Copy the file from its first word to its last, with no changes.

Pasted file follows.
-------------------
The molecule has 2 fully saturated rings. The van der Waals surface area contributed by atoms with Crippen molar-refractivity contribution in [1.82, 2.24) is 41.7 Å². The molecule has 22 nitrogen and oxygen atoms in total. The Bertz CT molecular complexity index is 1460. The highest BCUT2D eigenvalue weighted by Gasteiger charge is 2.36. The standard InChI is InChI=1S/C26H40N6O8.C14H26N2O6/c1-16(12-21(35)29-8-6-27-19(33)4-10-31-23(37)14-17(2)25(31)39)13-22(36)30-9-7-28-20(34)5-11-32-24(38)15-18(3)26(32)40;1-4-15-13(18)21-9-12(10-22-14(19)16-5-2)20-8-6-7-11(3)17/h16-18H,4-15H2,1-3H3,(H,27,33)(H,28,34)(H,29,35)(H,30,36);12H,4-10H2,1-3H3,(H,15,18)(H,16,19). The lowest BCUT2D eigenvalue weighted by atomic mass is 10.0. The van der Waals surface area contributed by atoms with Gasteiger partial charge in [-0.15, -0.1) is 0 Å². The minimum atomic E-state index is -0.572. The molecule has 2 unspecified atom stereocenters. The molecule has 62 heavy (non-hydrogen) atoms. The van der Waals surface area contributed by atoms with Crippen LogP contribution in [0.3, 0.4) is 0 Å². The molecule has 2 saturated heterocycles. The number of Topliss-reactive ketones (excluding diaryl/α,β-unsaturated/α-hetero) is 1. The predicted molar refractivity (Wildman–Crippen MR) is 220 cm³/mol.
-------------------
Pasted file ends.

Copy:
The molecule has 2 fully saturated rings. The van der Waals surface area contributed by atoms with Crippen molar-refractivity contribution in [1.82, 2.24) is 41.7 Å². The molecule has 22 nitrogen and oxygen atoms in total. The Bertz CT molecular complexity index is 1460. The highest BCUT2D eigenvalue weighted by Gasteiger charge is 2.36. The standard InChI is InChI=1S/C26H40N6O8.C14H26N2O6/c1-16(12-21(35)29-8-6-27-19(33)4-10-31-23(37)14-17(2)25(31)39)13-22(36)30-9-7-28-20(34)5-11-32-24(38)15-18(3)26(32)40;1-4-15-13(18)21-9-12(10-22-14(19)16-5-2)20-8-6-7-11(3)17/h16-18H,4-15H2,1-3H3,(H,27,33)(H,28,34)(H,29,35)(H,30,36);12H,4-10H2,1-3H3,(H,15,18)(H,16,19). The lowest BCUT2D eigenvalue weighted by atomic mass is 10.0. The van der Waals surface area contributed by atoms with Gasteiger partial charge in [-0.15, -0.1) is 0 Å². The minimum atomic E-state index is -0.572. The molecule has 2 unspecified atom stereocenters. The molecule has 62 heavy (non-hydrogen) atoms. The van der Waals surface area contributed by atoms with Crippen LogP contribution in [0.3, 0.4) is 0 Å². The molecule has 2 saturated heterocycles. The number of Topliss-reactive ketones (excluding diaryl/α,β-unsaturated/α-hetero) is 1. The predicted molar refractivity (Wildman–Crippen MR) is 220 cm³/mol.